According to Esmir Milavic, a Bosnian journalist and blogger, living in Canada, the developments in BiH are not at all surprising. After all, this is the result of 20 years of government inability to change the situation in the country. Especially the current political situation where Bosnia has no fully functioning government since 2010. The protests were foreseen by Professor Slavo Kukic from the University of Mostar only weeks before they actually took place, Esmir Milavic wrote me. To the high unemployment of over 40%, we should also add the fact that 30% of the unemployed are young people. There are no social services and reforms in the entire state in the area of economic development. Governments borrow hundreds of millions of dollars from the IMF only to secure their wages and benefits, while people are fighting for survival. Nationalism, ethnic divisions and political blockade hold Bosnia the most underdeveloped country in the Balkans, Esmir added.
Is the EU responsible?
In the past years, the EU has behaved as if the Dayton period of the Balkans is long gone and at the moment the situation is business as usual, but simply BiH cannot make it to catch up with its neighbours. The country has still not signed a Stabilisation and Association Agreement (SAA), which was promised to Kosovo as an award for its efforts to normalise relations with Serbia. However, Bosnia has to normalise its own self. When presenting the progress report on BiH in October, Enlargement Commission Stefan Fule (Czech Republic) looked literally desperate and did not save words to describe his disappointment with the lack of political will for anything in the country. The situation was significantly enhanced during the debate on the report in the European Parliament on February 5th precisely when the rebellion in Tuzla and other cities was starting to boil.
Throughout the years, BiH's progress toward SAA, which is the anteroom for full fledged accession negotiations, was under the condition the country to apply the ruling of the European Court on Human Rights on the famous Sejdic-Finci case. And although the rebellion was already on, Greece's Foreign Minister Evangelos Venizelos said in Strasbourg that the political leadership of BiH should apply the ruling because it is crucial for the SAA. "It's very sad that the authorities in BiH cannot fulfil the conditions. We're wasting time", he added on behalf of the rotating Greek presidency.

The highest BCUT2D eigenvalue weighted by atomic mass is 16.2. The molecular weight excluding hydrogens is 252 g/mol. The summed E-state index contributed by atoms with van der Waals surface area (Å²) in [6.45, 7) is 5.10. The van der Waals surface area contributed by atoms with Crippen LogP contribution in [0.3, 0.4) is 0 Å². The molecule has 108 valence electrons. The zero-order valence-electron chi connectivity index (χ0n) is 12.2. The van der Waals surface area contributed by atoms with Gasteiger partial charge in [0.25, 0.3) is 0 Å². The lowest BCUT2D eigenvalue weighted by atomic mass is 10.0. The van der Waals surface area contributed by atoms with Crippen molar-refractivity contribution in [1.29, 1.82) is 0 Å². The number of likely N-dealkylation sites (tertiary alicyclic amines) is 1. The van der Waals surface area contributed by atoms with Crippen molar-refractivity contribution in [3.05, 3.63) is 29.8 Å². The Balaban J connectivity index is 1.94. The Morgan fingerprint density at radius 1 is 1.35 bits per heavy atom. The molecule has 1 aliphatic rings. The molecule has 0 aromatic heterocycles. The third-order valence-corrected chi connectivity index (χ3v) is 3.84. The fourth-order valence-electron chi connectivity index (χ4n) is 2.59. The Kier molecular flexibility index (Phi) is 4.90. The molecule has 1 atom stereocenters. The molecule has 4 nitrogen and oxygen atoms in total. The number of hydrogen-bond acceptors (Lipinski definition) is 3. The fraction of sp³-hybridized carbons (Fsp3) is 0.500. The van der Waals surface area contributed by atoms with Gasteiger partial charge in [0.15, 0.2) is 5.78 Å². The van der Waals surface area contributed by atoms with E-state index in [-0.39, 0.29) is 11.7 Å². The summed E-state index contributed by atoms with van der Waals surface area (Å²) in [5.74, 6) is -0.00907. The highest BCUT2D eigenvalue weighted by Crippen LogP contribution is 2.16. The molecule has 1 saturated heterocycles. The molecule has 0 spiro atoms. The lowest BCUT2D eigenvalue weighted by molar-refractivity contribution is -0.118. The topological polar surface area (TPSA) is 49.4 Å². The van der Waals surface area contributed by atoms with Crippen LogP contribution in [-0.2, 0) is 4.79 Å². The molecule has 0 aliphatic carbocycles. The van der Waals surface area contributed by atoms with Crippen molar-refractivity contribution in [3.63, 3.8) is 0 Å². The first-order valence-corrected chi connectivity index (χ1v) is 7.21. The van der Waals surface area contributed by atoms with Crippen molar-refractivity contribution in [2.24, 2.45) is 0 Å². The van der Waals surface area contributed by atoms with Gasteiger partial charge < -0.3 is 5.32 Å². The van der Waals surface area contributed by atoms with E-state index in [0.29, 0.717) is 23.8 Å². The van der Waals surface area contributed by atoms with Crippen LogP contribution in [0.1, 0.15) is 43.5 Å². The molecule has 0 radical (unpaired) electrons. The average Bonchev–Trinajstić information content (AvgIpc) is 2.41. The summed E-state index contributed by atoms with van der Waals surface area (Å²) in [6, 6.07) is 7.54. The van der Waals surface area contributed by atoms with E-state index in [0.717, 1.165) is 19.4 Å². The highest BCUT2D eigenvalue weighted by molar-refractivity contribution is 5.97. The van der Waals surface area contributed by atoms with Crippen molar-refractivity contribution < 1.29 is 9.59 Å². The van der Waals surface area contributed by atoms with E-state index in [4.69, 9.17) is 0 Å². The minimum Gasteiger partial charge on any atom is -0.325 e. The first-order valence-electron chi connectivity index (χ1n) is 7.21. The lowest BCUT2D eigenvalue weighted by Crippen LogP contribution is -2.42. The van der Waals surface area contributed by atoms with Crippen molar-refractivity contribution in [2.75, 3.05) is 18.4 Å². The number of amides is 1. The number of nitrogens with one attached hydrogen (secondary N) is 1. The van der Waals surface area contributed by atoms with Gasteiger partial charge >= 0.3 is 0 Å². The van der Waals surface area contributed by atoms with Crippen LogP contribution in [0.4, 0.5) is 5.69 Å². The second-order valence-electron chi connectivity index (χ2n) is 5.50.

Commissioner Fule, for his part, said that one and the same reality has been repeating itself time and again. In addition to his usual concern about the complete lack of progress, this time Mr Fule shared the worries of the MEPs, expressed in their draft resolution, from the rising nationalism in the country. The EU door remains wide open, he reiterated as if the EU has all the time in the world to wait for BiH to go round in a circle and chase its tail unpunished. Much more prophesying were the MEPs. The rapporteur on BiH in the European Parliament, German MEP Doris Pack from EPP, was very blunt and condemned the Bosnian leaders. She complained that one of them told her the Europeans were illusionists and that the resolution was completely useless. What is interesting, she said, is that when it comes to European money we're not illusionists.
Most forthcoming, however, was British liberal MEP Sarah Ludford who, during the debate on Wednesday evening, in the presence of students from BiH, directly called for rebellion. She addressed the students, telling them that young people can do a lot. "There are hopes for a Bosnian Spring", she said. "You have to challenge this gang of old people who are running your country. You have to hold them to account", the MEP added. In the same spirit spoke Croatian MEP from the Confederal group of the European United Left Nikola Vuljanic. "We cannot impose a solution to any country. Citizens have to find the solution", he believes. Anna Ibrisagic (EPP, Sweden) said, however, that the EU has to take its own share of the responsibility. Let us not forget, she recalled, that we are talking about a region that still has unresolved issues from the World War II.
Esmir Milavic also believes that the EU is responsible. High Representative Mr Inzko has failed to use his power to force the Bosnian political leaders to come up with solutions. EU's foreign policy chief Baroness Ashton has left Bosnia aside to deal with Kosovo, the enlargement commissioner tried to work with local leaders but has failed to use his power and the EU's political strength to force/engage the leaders to start real work instead of holding useless "negotiations", Esmir wrote me in an email, putting the quotation marks himself. Highly critical to the EU was Croatia's Prime Minister Zoran Milanovic who visited Mostar on Sunday to see what the situation is on the ground.